As you might expect, this system is rife with abuse and content creators regularly get their content claimed for absurd things.More news: Houthis claim attack on Saudi Arabia’s Shaybah oil field
For instance, if a vlogger happens to walk past a auto that plays a certain song, the copyright holder of the song can file for a copyright violation through the "Manual Claiming" tool and result in the loss of revenue for the vlogger for the particular vlog. Then, when a match is found, the copyright holder owner can choose to block the video or monetize it themselves, and track the video's viewership stats.
Not all original content will be available for free.More news: Sophie Turner surprises Joe Jonas during concert with birthday cake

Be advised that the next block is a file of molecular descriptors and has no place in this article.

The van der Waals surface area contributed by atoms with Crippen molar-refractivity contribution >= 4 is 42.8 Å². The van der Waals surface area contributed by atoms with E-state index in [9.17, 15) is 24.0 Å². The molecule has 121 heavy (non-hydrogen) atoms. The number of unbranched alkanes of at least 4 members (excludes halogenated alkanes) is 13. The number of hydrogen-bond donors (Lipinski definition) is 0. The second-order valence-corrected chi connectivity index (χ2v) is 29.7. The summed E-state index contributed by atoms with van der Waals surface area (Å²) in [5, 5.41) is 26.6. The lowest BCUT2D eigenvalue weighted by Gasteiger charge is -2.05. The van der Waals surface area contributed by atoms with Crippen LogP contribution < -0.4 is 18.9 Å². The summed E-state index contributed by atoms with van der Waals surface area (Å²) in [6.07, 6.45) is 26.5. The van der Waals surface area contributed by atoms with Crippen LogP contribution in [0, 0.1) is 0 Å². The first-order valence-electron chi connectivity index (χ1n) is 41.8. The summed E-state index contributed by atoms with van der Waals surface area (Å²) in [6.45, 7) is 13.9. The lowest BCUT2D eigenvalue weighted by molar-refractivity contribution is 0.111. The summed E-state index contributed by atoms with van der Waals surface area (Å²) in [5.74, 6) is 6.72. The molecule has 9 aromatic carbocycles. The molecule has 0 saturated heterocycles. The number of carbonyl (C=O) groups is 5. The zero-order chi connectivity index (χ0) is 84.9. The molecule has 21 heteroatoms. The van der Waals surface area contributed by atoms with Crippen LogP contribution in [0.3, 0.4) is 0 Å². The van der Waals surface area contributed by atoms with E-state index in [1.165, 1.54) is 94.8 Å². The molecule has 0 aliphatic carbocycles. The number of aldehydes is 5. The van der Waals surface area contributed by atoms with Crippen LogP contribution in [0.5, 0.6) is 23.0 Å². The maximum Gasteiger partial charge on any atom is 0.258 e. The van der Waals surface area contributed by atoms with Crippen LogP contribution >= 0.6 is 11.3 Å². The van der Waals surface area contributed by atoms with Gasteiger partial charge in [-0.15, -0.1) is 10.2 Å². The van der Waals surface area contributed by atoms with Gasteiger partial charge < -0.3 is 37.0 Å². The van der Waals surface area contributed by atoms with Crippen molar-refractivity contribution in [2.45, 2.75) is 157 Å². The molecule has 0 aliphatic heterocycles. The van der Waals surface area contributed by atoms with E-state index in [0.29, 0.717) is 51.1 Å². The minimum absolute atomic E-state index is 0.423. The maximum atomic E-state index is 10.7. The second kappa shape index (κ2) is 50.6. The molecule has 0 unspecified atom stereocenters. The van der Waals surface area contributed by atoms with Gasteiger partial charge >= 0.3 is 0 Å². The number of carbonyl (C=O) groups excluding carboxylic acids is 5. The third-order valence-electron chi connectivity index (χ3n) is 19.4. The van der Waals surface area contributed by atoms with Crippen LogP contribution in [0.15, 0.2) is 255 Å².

So, how is YouTube addressing this? YouTube acknowledged that the policy change might result in a short-term increase in the number of blocked videos.
Meanwhile, the change only affects claims made with YouTube's Manual Claiming tool, which requires rightsholders to actively review videos. However, given the new creator tools for handling infringing content, it's likely that creators in those situations would just address the problem content in order to keep their video online.More news: 'Punch in the gut' as scientists find micro plastic in Arctic ice
Music owners are able to make claims against videos even if it features a very short snippet or unintentional clip of music, such as a radio playing in the background of a person filming in a park. According to the document, the company will change the viewing experience starting on September 24, at which point you will no longer need a Premium subscription in order to stream future content.